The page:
Wednesday, June 14, 2006

Does hockey have a non existent profile in the USA?

While they prepare to do battle for Lord Stanley’s Mug tonight in Raleigh, one simple question remains, outside of Canada is anybody really paying attention to hockey in the second week of June?

If ancillary evidence is to be believed, the viewership for the Stanley Cup finals is not going to be breaking any television ratings for the foreseeable future. On CKNW’s Bill Good Show today (11:30-Noon hour block) Good and author Bruce Dowbiggin discussed the state of the NHL below the 49th parallel and a less than favourable impression was painted by the two.

Is it possibly true that a recent televised rain out of a Baseball game garnered higher ratings than the duel between the Oilers and the Hurricanes? Has hockey been reduced to a cult status in the US as many hockey writers seem to think? Those suggestions were passed along on the show today and if true, then Gary Bettman has a pretty steep hill ahead of him in trying to get the NHL back to prominence in the USA.

Even in Canada, the televised ratings for the playoffs are down 15% from the last time we saw a Stanley Cup match, the Flames-Lightning match up of 2004. Two teams far from the bright lights of the biggest of American cities in the league, much like this years match up a contest of hinterland dwellers, who don’t seem to be attracting much interest from the larger American centres.

Good and Dowbiggin talked about the OLN experiment, which saw the NHL leave it’s place with ESPN to strike out with the lesser profile of OLN, which has resulted in rather meager ratings for most of the season and almost invisible presence as the money days of the Stanley Cup came along. The deal with NBC has been an interesting experiment as well, as it was basically a purchase of television time, which seems t be filled mainly with promo announcements for NFL Sunday night football coming this fall on NBC!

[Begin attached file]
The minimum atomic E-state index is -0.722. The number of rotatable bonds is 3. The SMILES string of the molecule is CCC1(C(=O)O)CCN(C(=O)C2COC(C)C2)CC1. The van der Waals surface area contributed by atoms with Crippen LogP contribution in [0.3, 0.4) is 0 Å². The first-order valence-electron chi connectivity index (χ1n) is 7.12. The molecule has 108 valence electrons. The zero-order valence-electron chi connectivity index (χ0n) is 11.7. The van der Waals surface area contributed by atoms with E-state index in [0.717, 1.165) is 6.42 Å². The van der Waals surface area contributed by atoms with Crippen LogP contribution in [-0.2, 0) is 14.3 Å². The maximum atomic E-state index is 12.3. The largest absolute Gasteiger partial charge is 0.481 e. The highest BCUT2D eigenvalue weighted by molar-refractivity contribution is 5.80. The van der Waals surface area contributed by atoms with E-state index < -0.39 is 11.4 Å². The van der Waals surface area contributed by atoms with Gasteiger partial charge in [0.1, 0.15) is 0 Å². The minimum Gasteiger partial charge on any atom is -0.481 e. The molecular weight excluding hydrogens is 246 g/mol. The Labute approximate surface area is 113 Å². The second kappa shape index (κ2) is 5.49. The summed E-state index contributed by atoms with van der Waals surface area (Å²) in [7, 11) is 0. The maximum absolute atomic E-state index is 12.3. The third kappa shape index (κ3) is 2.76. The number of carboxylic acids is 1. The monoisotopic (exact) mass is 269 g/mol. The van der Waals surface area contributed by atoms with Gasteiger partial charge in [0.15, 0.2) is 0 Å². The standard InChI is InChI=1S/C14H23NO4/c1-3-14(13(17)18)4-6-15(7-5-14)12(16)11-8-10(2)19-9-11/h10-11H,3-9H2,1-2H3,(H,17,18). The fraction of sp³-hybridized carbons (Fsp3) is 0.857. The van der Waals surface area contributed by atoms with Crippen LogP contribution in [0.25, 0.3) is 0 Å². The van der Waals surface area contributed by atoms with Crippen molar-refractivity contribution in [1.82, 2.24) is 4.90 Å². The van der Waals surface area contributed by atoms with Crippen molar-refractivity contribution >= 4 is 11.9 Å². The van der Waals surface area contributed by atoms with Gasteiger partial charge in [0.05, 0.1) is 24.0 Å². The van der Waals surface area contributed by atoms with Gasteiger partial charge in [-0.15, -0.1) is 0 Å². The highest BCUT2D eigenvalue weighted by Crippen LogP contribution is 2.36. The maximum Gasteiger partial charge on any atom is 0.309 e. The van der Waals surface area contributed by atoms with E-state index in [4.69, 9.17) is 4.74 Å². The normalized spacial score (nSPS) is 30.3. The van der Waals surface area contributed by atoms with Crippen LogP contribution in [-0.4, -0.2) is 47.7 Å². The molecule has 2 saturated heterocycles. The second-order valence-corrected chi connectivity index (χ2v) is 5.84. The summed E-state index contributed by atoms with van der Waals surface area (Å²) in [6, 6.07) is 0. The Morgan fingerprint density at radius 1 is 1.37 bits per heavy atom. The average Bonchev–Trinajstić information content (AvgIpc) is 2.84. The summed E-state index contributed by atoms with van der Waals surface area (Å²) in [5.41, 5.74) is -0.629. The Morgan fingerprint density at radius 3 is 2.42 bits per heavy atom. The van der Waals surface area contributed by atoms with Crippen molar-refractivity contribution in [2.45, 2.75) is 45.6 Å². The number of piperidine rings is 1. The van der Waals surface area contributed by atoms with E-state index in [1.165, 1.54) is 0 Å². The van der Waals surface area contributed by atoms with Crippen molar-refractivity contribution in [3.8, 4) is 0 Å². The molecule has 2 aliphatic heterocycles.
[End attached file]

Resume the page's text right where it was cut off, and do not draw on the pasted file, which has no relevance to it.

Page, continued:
As for Bettman, he's not overly concerned it seems over the state of attention his game is receiving these days, feeling that eventually the American market will come around. He however may wish to make note of the reaction from the fans perspective as recounted in the Sports Central site.

While television dominated the discussion, there were some positive signs most of them above the 49th line though, Canadians have returned to the rinks in large numbers after the lock out year, as most cities sold out their rinks night in and night out. The same could not be said for their American cousins, who frequently played to less than capacity crowds sometimes in some rather important markets such as Chicago and the New York, New Jersey area. Cities such as Anaheim have been discovering an interesting problem as well, they have a core group of fans who come to the games, but that is not translating into television numbers for their franchise which won’t do much for the way of growth in the years to come.

The other good news for the NHL was the strengthening Canadian dollar, which has roared back to life in the last half year or so, making a strong leap towards the US dollar, making costs less and profit potential higher for the Canadian teams. The Canadian teams can look forward to better revenue streams with a stronger dollar, though Gary Bettman can hardly take any credit for the bulking up of the loonie.

In the end the quesiton is should the NHL quit worrying about trying to be a big player in the US and just appeal to those areas that truly love hockey, which would bode well for the Quebec City's, Hamilton and Winnipegs!

It was a fairly interesting discussion, which you can check it out for yourself by going to the CKNW website and clicking on the Audio Vault link, newcomers have to register but it’s relatively simple, from there select the 11 -12 noon hour and listen in from 11:30 on til noon.

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